Photographer Pete Paterson shares highlights of his career

February 10, 2022   ·   0 Comments

By Constance Scrafield

Catching up with photographer, Pete Paterson, we learned that he is “still working for In the Hills and I love doing it,” he said. “I’d like to go into the environment issues again. Since Bill Hunter [founder of Greenpeace] gave me a copy of his book Thermageddon – Countdown to 2030, I’ve been passionate about the environment and here I am yelling at warehouses – they should all have solar panels. It is beyond comprehension that the three billionaires are going into space when all that money could do so much more on this earth!”
Mr. Paterson’s wonderful career as a photographer began after he had hitch-hiked around Europe for four months with his wife.

“In 1968, I started at Yonge and Dundas at $100 a month with three other guys. Then I was lucky and photographed Robinson Davies. Those days, I called myself a ‘generalist.’ I met a friend by coincidence, who was an old acquaintance from university, Ramsey Derry. Ramsey asked me what I was doing and I said, ‘I’m a photographer.’ And he said, ‘Good. Just what we need’,” said Mr. Paterson.

“He worked for Macmillan Publishers.”

He photographed models for Sears: “We’d go to the Rockies for fashion shoots; Jamaica, go for a week and take photographs and brought them home without knowing what was on them and we never made a mistake.

He said, “I’m part of the change. I still have the light tables that I sorted film on. I’d go into a dark room and process the film. Now you look back and think how things work. There’s a little memory card [that] can hold 400 photos.” 

Mr. Paterson has photographed authors of “hundreds of books”, furniture, tools –everything for Sears catalogues. He worked for McCann [then also Erickson].

In due course, he told the Citizen, “I photographed Michael Ondaatje, Alice Munro, Mordecai Richler.”

His photography of late has been concentrated “Mostly in the Hills. I had the experience of the ceremony at the Order of Ontario with Bill Harshaw with the Lieutenant Governor of Ontario. I always thank Signe [Ball, founder, owner and Editor of In the Hills].”

Bill Harshaw wrote My Second Life, an autobiography of his life with Parkinson’s Disease, for which Mr. Paterson took the photo for the cover.

He likes to talk about his own revelation when he was photographing Tom Harper, author of the Pagan Christ, who describes the whole Bible as a myth. At that point, Pete Paterson declared himself a “born again atheist.”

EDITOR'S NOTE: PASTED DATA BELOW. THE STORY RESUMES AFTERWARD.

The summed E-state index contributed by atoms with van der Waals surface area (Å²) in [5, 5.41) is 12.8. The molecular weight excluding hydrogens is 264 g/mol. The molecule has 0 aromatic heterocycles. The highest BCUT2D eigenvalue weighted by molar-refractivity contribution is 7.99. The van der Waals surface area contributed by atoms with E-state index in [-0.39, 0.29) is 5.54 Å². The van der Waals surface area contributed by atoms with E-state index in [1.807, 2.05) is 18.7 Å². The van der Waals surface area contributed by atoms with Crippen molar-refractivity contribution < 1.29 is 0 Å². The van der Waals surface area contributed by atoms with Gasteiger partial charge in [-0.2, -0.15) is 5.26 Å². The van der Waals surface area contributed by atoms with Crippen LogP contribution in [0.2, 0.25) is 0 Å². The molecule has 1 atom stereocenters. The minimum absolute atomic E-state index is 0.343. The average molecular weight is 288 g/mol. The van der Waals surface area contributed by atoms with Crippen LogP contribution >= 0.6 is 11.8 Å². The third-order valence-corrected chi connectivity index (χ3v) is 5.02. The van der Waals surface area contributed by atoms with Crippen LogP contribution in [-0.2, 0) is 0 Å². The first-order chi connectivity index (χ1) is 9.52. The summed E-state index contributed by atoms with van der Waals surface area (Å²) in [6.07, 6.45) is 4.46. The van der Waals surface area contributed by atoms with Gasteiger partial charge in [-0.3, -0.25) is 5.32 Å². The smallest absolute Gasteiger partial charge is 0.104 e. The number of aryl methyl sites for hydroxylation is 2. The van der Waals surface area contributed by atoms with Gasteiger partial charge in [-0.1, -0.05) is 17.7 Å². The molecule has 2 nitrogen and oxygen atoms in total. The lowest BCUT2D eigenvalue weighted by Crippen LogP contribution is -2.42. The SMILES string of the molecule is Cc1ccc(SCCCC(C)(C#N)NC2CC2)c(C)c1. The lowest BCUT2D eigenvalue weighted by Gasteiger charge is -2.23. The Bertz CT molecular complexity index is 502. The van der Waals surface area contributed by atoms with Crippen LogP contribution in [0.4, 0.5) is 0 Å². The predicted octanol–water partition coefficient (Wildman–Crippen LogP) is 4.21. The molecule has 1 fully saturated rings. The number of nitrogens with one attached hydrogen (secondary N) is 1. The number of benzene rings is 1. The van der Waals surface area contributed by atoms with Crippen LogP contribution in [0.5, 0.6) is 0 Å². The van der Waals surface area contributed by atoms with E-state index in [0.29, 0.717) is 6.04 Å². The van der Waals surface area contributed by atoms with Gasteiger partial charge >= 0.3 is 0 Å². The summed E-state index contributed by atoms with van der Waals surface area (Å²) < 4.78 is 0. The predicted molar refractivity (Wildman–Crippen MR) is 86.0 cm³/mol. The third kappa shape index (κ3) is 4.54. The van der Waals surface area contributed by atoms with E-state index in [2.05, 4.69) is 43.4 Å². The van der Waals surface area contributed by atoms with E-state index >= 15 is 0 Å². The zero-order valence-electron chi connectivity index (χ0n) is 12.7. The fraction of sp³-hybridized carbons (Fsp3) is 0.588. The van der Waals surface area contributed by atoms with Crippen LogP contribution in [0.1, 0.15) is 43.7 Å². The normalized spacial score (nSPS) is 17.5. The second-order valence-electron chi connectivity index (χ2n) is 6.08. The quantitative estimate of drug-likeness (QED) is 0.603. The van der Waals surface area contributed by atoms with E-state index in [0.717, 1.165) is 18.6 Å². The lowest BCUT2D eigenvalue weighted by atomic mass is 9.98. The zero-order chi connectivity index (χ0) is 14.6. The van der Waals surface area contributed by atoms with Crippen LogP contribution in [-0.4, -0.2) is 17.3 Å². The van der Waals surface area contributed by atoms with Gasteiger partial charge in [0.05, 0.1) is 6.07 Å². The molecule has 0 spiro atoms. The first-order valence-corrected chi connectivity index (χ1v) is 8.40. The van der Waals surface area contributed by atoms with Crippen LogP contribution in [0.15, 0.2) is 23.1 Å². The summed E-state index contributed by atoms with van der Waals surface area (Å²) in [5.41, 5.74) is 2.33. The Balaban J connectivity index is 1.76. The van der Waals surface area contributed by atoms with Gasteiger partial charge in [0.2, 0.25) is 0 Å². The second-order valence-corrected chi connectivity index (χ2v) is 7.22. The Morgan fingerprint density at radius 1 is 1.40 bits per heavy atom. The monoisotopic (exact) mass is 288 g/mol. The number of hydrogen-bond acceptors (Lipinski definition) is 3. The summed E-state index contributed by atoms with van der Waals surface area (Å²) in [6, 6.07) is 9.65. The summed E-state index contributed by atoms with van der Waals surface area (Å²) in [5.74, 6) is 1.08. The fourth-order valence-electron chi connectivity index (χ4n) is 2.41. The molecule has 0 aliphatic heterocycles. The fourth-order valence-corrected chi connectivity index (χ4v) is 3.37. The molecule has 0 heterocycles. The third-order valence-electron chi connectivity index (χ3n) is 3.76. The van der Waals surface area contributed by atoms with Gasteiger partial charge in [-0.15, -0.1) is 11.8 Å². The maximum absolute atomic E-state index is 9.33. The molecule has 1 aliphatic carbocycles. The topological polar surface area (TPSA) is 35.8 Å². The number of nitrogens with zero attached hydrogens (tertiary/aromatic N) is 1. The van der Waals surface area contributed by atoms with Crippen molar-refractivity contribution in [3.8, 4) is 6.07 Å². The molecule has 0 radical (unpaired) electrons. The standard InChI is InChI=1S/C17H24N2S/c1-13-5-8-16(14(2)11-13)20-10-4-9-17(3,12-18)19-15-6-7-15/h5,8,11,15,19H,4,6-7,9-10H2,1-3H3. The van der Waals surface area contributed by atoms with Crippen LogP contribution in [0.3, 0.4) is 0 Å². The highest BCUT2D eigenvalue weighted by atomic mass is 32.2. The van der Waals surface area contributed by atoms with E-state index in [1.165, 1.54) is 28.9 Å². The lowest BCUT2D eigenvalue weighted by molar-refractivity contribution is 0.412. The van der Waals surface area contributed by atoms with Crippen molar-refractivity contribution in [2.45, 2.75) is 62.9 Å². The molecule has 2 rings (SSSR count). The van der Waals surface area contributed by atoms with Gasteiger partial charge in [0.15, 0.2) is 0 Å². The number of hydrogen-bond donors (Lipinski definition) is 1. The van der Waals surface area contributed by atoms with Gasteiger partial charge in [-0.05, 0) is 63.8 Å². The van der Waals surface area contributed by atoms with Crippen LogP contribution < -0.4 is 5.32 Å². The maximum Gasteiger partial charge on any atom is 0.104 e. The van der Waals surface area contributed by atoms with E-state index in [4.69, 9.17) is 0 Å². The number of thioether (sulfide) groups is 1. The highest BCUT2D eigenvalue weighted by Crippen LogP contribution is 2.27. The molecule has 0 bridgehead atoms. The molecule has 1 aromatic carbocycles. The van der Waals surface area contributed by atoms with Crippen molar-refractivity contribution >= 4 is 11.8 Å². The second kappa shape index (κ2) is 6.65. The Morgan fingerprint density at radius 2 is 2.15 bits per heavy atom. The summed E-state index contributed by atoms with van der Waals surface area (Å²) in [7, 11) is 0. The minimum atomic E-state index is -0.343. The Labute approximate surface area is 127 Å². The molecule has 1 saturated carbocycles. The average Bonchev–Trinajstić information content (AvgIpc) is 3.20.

“What can I replace this with – Goodism,” describing Goodism as “caring and sharing. There is no dogma, no rules, no meeting , no control – it is just yourself deciding to help another person whenever you can. I say that Buddhism is caring and sharing.”

He continued to share his ideas, “I have thought about this – incremental progressive tax: nothing [taxes] below $25,000 to gradual and going minimum wage – should have to maximum wage. What I think about is the income system is the tax system is broken.

“The income tax how egregious it is. I did more research on income tax above $12,050, under which you don’t pay tax but above that you do.”

Taking the photos for the In the Hill magazine Local Heroes., “To make something wonderful. I’ve been doing it for 25 years.”

There was a lovely story about his involvement with Community Living Dufferin (CLD), when he went to photograph David Nairn and Sheryl Chandler.

“I had to go to this building [the CLD building, located just inside East Garafaxa constructed in partnership with Theatre Orangeville] with no idea about what CLD was. People were asking, Can I be in the photo?’

One of the people running things was Jody Jack and she asked me if I’d be part of Click Connect, a photography club for the members of CLD. We started talking about the photographs. It just blossomed – it was amazing for 10 years. It was all because I was assigned to that job in 2010 and it changed my life.”

Many of the conspiracy theories fascinate Pete Paterson: like former president, George H. W. Bush dining with members of the Bin Laden family the night before September 11, 2001 and theirs was the only airplane allowed to fly out of the United States that following day.

“I went with CLD to Creemore. People were asking, “What are you doing? The three most important words are please, thank you and hello. I thought that is just amazing; if we all say hello.”

Orangeville Public Library on Mill Street, invites people to come as Human Books, talking to visitors about their lives.

Said Mr. Paterson, “I was a Book too and my title was atheist. I realized if we would all say hello it would be wonderful.”

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